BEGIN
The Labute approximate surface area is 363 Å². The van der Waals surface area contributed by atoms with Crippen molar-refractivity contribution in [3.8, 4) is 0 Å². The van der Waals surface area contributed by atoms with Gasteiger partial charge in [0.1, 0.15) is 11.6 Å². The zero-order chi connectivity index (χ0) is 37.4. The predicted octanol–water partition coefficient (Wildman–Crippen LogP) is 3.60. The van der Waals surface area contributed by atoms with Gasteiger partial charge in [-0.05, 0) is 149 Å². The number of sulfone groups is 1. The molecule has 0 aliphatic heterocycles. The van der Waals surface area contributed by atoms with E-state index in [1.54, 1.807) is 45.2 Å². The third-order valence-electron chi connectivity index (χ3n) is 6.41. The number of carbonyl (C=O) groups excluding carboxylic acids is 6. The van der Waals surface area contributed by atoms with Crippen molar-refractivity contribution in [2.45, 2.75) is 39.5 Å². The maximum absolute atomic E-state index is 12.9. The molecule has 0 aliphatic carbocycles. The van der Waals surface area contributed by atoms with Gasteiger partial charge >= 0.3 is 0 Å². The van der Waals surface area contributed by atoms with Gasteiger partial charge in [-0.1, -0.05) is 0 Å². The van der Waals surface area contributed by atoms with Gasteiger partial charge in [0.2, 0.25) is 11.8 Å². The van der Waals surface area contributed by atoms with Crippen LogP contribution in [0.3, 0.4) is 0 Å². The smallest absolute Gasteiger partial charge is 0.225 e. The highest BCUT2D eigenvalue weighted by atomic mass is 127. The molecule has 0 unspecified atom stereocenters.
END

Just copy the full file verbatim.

The Labute approximate surface area is 363 Å². The van der Waals surface area contributed by atoms with Crippen molar-refractivity contribution in [3.8, 4) is 0 Å². The van der Waals surface area contributed by atoms with Gasteiger partial charge in [0.1, 0.15) is 11.6 Å². The zero-order chi connectivity index (χ0) is 37.4. The predicted octanol–water partition coefficient (Wildman–Crippen LogP) is 3.60. The van der Waals surface area contributed by atoms with Gasteiger partial charge in [-0.05, 0) is 149 Å². The number of sulfone groups is 1. The molecule has 0 aliphatic heterocycles. The van der Waals surface area contributed by atoms with E-state index in [1.54, 1.807) is 45.2 Å². The third-order valence-electron chi connectivity index (χ3n) is 6.41. The number of carbonyl (C=O) groups excluding carboxylic acids is 6. The van der Waals surface area contributed by atoms with Crippen molar-refractivity contribution in [2.45, 2.75) is 39.5 Å². The maximum absolute atomic E-state index is 12.9. The molecule has 0 aliphatic carbocycles. The van der Waals surface area contributed by atoms with Gasteiger partial charge >= 0.3 is 0 Å². The van der Waals surface area contributed by atoms with Gasteiger partial charge in [-0.1, -0.05) is 0 Å². The van der Waals surface area contributed by atoms with Gasteiger partial charge in [0.2, 0.25) is 11.8 Å². The van der Waals surface area contributed by atoms with Crippen LogP contribution in [0.3, 0.4) is 0 Å². The smallest absolute Gasteiger partial charge is 0.225 e. The highest BCUT2D eigenvalue weighted by atomic mass is 127. The molecule has 0 unspecified atom stereocenters.